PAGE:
When you do set up influencer marketing campaigns or programs, make sure everything else is optimized. If you have a content creator driving traffic to a site where you’re not capturing anybody’s information, you’re not able to continue nurturing them, so you’re probably not going to see the results you want. And instead of blaming it on the content creator, it’s important to make sure all of this is in line before you actually launch.

Checklist for the influencer campaign:

  • Creative brief (not a script!)
  • Clear goals 
  • Long-term relationship with the audience AND with the content creator 
  • Creative freedom but providing helpful context 
  • Overall long-term strategy 
  • Optimization of all the touch points 

One Post Anti-Policy 

Jess Ross: When the campaign is just one post, it puts so much pressure on it because you want it to go viral, to get thousands of likes and views for that client, but that’s not always possible. Over the course of five months for example, my brand becomes a lot more associated with the company. People see me posting about them, so the it  becomes familiar.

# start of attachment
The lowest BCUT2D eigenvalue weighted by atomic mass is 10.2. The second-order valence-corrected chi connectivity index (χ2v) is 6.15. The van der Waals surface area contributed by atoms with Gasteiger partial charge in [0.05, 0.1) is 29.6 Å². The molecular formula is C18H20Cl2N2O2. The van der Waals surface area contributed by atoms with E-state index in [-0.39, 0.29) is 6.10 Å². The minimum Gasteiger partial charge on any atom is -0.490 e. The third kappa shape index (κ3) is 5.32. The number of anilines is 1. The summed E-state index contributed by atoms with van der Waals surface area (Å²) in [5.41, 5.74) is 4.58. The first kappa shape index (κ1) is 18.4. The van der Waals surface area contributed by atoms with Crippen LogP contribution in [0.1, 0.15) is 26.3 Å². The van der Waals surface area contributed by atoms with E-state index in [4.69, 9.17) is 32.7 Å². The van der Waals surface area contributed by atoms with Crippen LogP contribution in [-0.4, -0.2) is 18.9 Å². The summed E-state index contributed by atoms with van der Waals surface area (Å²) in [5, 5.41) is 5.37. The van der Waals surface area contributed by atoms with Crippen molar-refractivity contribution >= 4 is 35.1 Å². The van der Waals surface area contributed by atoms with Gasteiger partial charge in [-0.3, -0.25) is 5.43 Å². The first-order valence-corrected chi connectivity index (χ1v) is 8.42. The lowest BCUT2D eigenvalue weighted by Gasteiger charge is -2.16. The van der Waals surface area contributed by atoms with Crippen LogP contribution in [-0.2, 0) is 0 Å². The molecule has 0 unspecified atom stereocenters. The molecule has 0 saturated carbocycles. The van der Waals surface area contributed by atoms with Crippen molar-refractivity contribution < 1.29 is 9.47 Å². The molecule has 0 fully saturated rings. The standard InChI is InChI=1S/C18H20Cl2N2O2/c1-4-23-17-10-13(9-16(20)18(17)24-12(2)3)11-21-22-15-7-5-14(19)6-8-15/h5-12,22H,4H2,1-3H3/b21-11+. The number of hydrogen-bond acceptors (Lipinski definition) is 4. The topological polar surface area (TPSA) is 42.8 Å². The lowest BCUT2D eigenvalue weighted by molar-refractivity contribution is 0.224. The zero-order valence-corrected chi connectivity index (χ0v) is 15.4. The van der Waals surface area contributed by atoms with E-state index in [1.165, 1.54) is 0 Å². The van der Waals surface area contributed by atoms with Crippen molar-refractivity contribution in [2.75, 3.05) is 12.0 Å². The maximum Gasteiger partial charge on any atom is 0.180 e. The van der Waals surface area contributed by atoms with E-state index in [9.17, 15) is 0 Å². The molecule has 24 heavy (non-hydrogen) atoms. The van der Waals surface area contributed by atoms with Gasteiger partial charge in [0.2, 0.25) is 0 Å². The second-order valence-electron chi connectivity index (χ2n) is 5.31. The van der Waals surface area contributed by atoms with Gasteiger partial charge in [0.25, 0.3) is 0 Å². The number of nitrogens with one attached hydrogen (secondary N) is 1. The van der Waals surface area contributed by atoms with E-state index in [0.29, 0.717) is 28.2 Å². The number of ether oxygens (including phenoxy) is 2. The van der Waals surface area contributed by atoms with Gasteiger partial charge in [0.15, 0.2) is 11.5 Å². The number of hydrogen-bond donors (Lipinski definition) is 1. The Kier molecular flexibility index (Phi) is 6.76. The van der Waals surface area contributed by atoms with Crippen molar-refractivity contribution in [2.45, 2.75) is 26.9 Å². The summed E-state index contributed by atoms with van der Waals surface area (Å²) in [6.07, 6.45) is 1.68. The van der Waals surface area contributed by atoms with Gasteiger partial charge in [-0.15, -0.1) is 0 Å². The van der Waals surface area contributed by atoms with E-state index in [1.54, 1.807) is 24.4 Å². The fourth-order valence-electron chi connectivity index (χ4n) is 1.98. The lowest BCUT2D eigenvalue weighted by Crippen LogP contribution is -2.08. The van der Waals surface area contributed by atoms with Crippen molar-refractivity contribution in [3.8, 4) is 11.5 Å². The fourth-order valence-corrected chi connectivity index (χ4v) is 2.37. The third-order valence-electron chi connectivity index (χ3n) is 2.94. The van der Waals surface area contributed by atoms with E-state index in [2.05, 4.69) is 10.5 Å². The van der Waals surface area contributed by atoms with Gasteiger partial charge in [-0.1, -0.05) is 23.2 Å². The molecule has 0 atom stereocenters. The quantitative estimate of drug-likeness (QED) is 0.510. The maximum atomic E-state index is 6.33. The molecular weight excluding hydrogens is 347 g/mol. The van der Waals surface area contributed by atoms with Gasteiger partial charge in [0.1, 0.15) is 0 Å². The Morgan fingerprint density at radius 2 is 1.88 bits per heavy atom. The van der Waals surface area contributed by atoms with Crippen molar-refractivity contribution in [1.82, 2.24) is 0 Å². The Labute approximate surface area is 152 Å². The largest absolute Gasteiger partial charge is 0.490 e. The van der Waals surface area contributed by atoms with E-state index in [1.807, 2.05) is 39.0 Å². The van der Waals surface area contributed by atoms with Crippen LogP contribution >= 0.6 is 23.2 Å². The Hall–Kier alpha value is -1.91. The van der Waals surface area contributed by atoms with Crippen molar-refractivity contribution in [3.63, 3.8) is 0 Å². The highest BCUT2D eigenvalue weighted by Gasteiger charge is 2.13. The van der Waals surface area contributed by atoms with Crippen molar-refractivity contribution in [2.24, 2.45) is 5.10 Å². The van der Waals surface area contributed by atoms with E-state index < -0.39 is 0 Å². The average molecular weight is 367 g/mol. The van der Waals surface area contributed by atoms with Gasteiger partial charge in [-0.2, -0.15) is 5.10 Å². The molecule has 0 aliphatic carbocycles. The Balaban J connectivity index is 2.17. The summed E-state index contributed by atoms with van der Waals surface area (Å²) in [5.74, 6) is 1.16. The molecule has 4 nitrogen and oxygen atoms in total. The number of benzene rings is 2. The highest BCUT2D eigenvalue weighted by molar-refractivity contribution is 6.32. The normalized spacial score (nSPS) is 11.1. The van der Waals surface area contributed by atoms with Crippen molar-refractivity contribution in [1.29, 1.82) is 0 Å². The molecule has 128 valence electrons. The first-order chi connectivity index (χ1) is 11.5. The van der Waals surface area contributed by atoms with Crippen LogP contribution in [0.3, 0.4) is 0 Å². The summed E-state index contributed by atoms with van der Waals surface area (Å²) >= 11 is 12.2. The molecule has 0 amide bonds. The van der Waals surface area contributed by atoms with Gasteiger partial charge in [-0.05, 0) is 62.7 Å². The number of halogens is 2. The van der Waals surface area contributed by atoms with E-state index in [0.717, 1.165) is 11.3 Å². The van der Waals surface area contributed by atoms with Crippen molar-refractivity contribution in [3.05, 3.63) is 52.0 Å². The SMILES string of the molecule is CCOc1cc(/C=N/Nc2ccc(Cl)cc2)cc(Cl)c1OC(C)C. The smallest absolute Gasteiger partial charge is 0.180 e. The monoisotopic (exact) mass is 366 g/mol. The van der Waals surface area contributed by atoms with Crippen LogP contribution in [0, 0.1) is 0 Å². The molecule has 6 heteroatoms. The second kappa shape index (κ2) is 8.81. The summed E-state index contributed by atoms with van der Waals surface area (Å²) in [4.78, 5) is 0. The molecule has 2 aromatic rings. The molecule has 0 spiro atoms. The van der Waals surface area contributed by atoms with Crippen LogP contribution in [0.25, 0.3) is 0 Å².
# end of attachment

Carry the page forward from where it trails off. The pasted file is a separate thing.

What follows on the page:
Jared Robin: You’re getting more posts, you’re getting recalibrations, you communicate with the influencers or creators that you’re partnering with. You’re getting feedback on brand messaging too. 

Katie Penner: Paying an influencer for one post is like having a one step sequence. It takes time to tell a full story and to bring up features and your experiences with the product. 

Be Clear About the Goals and Expectations  

Jess Ramos: The influencer is not a salesperson. There’s only so much influencers can do. We’re sitting at the top of the funnel. We’re helping bring brand awareness and trust. We’re driving clicks, free trials. But what happens beyond that is out of our control. If we’re bringing people to your website and maybe converting them to a trial or to put in their info, we can’t really do a whole lot beyond that.